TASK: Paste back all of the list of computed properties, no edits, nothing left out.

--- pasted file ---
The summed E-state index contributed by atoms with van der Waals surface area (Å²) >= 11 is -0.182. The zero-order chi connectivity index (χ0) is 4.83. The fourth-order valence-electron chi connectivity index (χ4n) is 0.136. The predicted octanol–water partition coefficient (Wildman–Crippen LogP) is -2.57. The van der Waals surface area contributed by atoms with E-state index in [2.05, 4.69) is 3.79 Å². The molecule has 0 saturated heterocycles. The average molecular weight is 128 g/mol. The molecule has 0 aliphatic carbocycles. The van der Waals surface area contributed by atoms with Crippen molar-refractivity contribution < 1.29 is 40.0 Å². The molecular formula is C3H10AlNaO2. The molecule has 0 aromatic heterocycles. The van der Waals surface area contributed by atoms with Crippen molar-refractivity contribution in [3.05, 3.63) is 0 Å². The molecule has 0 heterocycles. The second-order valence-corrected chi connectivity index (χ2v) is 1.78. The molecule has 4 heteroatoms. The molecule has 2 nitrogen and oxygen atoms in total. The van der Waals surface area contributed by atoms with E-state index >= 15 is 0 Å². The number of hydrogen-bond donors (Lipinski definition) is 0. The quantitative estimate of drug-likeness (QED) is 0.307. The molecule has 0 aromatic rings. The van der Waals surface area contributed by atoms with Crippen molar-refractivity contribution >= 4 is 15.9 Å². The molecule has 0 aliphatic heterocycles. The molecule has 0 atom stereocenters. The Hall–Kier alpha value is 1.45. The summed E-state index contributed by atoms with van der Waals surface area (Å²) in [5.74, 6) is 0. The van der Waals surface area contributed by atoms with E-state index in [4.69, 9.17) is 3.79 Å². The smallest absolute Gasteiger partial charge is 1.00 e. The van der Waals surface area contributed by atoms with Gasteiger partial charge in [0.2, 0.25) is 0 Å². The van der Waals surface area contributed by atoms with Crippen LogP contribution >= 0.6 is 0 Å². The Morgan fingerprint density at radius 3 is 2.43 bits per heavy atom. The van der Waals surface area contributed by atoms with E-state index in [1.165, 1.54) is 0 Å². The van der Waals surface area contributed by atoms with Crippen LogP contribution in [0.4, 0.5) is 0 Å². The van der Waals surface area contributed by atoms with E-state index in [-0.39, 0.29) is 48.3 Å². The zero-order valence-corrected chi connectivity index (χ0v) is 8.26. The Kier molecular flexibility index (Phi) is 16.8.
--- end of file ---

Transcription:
The summed E-state index contributed by atoms with van der Waals surface area (Å²) >= 11 is -0.182. The zero-order chi connectivity index (χ0) is 4.83. The fourth-order valence-electron chi connectivity index (χ4n) is 0.136. The predicted octanol–water partition coefficient (Wildman–Crippen LogP) is -2.57. The van der Waals surface area contributed by atoms with E-state index in [2.05, 4.69) is 3.79 Å². The molecule has 0 saturated heterocycles. The average molecular weight is 128 g/mol. The molecule has 0 aliphatic carbocycles. The van der Waals surface area contributed by atoms with Crippen molar-refractivity contribution < 1.29 is 40.0 Å². The molecular formula is C3H10AlNaO2. The molecule has 0 aromatic heterocycles. The van der Waals surface area contributed by atoms with Crippen molar-refractivity contribution in [3.05, 3.63) is 0 Å². The molecule has 0 heterocycles. The second-order valence-corrected chi connectivity index (χ2v) is 1.78. The molecule has 4 heteroatoms. The molecule has 2 nitrogen and oxygen atoms in total. The van der Waals surface area contributed by atoms with E-state index >= 15 is 0 Å². The number of hydrogen-bond donors (Lipinski definition) is 0. The quantitative estimate of drug-likeness (QED) is 0.307. The molecule has 0 aromatic rings. The van der Waals surface area contributed by atoms with Crippen molar-refractivity contribution >= 4 is 15.9 Å². The molecule has 0 aliphatic heterocycles. The molecule has 0 atom stereocenters. The Hall–Kier alpha value is 1.45. The summed E-state index contributed by atoms with van der Waals surface area (Å²) in [5.74, 6) is 0. The van der Waals surface area contributed by atoms with E-state index in [4.69, 9.17) is 3.79 Å². The smallest absolute Gasteiger partial charge is 1.00 e. The van der Waals surface area contributed by atoms with Gasteiger partial charge in [0.2, 0.25) is 0 Å². The van der Waals surface area contributed by atoms with Crippen LogP contribution >= 0.6 is 0 Å². The Morgan fingerprint density at radius 3 is 2.43 bits per heavy atom. The van der Waals surface area contributed by atoms with E-state index in [1.165, 1.54) is 0 Å². The van der Waals surface area contributed by atoms with Crippen LogP contribution in [0.4, 0.5) is 0 Å². The van der Waals surface area contributed by atoms with E-state index in [-0.39, 0.29) is 48.3 Å². The zero-order valence-corrected chi connectivity index (χ0v) is 8.26. The Kier molecular flexibility index (Phi) is 16.8.